As Gambia’s new President, Adama Barrow takes steps in series of reforms for the country, world bodies have continued to pledge financial support for the small west African country.
European Union has pledged an initial 75 million euros ($80 million) in aid to the government, two years after suspending aid due to human rights abuses by former President Yahya Jammeh.
The world bank had agreed to give the country a $60 million in budget support after government allegations that former president yahya Jammeh took tens of millions of dollars of public money.
At this time of transition, we are pleased about assisting The Gambia in attracting investments into clean energy mini-grids.
The latest of pledges is the African Development Bank AFDB managed Sustainable Fund for Africa SEFA of about $1million grant to the Republic.
The amount is to implement a programme to facilitate private investment in Green Mini-grids through the creation of an enabling policy and serve as a direct support to project development and financing.
Electricity access stands around 40% country-wide and 12% in rural areas, in the gambia and mostly powered by fossil fuel generation, which translates into one of the highest consumer tariffs in the region.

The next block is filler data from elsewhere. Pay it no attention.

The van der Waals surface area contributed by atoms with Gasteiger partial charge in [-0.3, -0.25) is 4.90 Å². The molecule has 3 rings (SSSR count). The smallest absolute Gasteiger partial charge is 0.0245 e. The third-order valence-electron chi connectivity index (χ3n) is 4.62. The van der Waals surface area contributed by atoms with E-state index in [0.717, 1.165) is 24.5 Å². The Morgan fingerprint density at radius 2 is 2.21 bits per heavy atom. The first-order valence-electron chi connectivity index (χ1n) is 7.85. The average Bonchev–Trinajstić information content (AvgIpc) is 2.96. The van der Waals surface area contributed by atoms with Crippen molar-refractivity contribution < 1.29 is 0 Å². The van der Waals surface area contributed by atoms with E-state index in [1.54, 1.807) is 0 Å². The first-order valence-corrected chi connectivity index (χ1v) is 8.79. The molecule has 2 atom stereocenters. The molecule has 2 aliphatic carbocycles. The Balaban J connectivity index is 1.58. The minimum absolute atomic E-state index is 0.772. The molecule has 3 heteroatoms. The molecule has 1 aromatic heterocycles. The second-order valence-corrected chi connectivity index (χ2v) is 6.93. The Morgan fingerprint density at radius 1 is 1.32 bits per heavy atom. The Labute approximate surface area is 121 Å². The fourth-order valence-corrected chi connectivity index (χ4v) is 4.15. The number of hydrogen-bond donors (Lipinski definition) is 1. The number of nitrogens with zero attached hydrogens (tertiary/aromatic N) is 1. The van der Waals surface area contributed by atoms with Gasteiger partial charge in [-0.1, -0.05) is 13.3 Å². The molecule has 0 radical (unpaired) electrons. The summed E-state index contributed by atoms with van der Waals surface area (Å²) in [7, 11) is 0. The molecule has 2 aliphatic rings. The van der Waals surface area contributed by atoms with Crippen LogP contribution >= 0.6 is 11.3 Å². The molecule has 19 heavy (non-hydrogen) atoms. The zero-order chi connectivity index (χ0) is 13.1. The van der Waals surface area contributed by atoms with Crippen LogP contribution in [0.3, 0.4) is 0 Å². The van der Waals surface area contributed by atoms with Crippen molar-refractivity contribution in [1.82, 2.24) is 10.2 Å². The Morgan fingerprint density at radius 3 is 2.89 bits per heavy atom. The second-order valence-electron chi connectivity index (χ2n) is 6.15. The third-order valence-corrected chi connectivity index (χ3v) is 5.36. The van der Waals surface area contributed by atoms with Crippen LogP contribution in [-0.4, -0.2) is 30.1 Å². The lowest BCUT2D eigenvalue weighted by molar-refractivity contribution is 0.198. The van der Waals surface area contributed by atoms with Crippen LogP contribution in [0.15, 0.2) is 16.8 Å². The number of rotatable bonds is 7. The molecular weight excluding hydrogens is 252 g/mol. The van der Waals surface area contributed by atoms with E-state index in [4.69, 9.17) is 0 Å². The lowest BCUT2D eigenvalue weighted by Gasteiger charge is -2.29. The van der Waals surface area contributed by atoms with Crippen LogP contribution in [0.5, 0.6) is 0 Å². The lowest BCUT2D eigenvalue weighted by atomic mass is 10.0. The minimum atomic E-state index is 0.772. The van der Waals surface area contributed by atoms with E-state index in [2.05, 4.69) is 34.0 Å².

The SEFA funded project is expected to support the preparation of appropriate policy and regulatory framework, develop technical standards and guidelines, carry out feasibility studies and structure a tender process to attract the most suitable investors.
“At this time of transition, we are pleased about assisting The Gambia in attracting investments into clean energy mini-grids. These will be key to providing energy to all rural households and businesses, thus laying the foundations for sustainable economic development,” said Engedasew Negash Habtemichael, AfDB Renewable Energy Division Manager.
SEFA was launched in 2012, it is a $95 million multi-donor facility by the governments of Denmark, the United Kingdom, the United States and Italy.